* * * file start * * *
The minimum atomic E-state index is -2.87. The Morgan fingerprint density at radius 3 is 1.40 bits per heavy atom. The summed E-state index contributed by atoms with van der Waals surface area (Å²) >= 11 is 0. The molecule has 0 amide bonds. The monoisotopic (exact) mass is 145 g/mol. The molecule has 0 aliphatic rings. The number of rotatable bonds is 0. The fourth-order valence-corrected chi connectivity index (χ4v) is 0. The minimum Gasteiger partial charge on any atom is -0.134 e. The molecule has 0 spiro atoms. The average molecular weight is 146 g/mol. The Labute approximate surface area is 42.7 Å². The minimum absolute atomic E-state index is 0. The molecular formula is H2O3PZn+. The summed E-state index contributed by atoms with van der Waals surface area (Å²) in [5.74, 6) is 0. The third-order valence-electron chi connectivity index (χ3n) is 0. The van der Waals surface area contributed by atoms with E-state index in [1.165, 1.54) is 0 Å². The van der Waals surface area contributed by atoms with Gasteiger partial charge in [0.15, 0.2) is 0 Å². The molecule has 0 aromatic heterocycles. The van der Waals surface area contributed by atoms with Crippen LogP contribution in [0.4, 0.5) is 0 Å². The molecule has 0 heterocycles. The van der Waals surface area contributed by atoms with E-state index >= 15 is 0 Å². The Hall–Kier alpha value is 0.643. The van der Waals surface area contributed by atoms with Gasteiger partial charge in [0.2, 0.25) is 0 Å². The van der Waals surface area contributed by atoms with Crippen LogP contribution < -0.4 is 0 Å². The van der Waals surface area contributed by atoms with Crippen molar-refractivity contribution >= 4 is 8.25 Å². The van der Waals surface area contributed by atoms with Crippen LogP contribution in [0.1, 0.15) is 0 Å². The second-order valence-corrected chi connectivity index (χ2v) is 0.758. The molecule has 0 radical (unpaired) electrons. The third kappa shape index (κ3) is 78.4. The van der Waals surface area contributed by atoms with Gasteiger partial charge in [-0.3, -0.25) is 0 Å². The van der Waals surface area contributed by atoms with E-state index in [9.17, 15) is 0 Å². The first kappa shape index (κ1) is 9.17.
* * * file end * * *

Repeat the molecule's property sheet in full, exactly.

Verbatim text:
The minimum atomic E-state index is -2.87. The Morgan fingerprint density at radius 3 is 1.40 bits per heavy atom. The summed E-state index contributed by atoms with van der Waals surface area (Å²) >= 11 is 0. The molecule has 0 amide bonds. The monoisotopic (exact) mass is 145 g/mol. The molecule has 0 aliphatic rings. The number of rotatable bonds is 0. The fourth-order valence-corrected chi connectivity index (χ4v) is 0. The minimum Gasteiger partial charge on any atom is -0.134 e. The molecule has 0 spiro atoms. The average molecular weight is 146 g/mol. The Labute approximate surface area is 42.7 Å². The minimum absolute atomic E-state index is 0. The molecular formula is H2O3PZn+. The summed E-state index contributed by atoms with van der Waals surface area (Å²) in [5.74, 6) is 0. The third-order valence-electron chi connectivity index (χ3n) is 0. The van der Waals surface area contributed by atoms with E-state index in [1.165, 1.54) is 0 Å². The van der Waals surface area contributed by atoms with Gasteiger partial charge in [0.15, 0.2) is 0 Å². The molecule has 0 aromatic heterocycles. The van der Waals surface area contributed by atoms with Crippen LogP contribution in [0.4, 0.5) is 0 Å². The molecule has 0 heterocycles. The van der Waals surface area contributed by atoms with E-state index >= 15 is 0 Å². The Hall–Kier alpha value is 0.643. The van der Waals surface area contributed by atoms with Gasteiger partial charge in [0.2, 0.25) is 0 Å². The van der Waals surface area contributed by atoms with Crippen LogP contribution < -0.4 is 0 Å². The van der Waals surface area contributed by atoms with Crippen molar-refractivity contribution >= 4 is 8.25 Å². The van der Waals surface area contributed by atoms with Crippen LogP contribution in [0.1, 0.15) is 0 Å². The second-order valence-corrected chi connectivity index (χ2v) is 0.758. The molecule has 0 radical (unpaired) electrons. The third kappa shape index (κ3) is 78.4. The van der Waals surface area contributed by atoms with Gasteiger partial charge in [-0.3, -0.25) is 0 Å². The van der Waals surface area contributed by atoms with E-state index in [9.17, 15) is 0 Å². The first kappa shape index (κ1) is 9.17.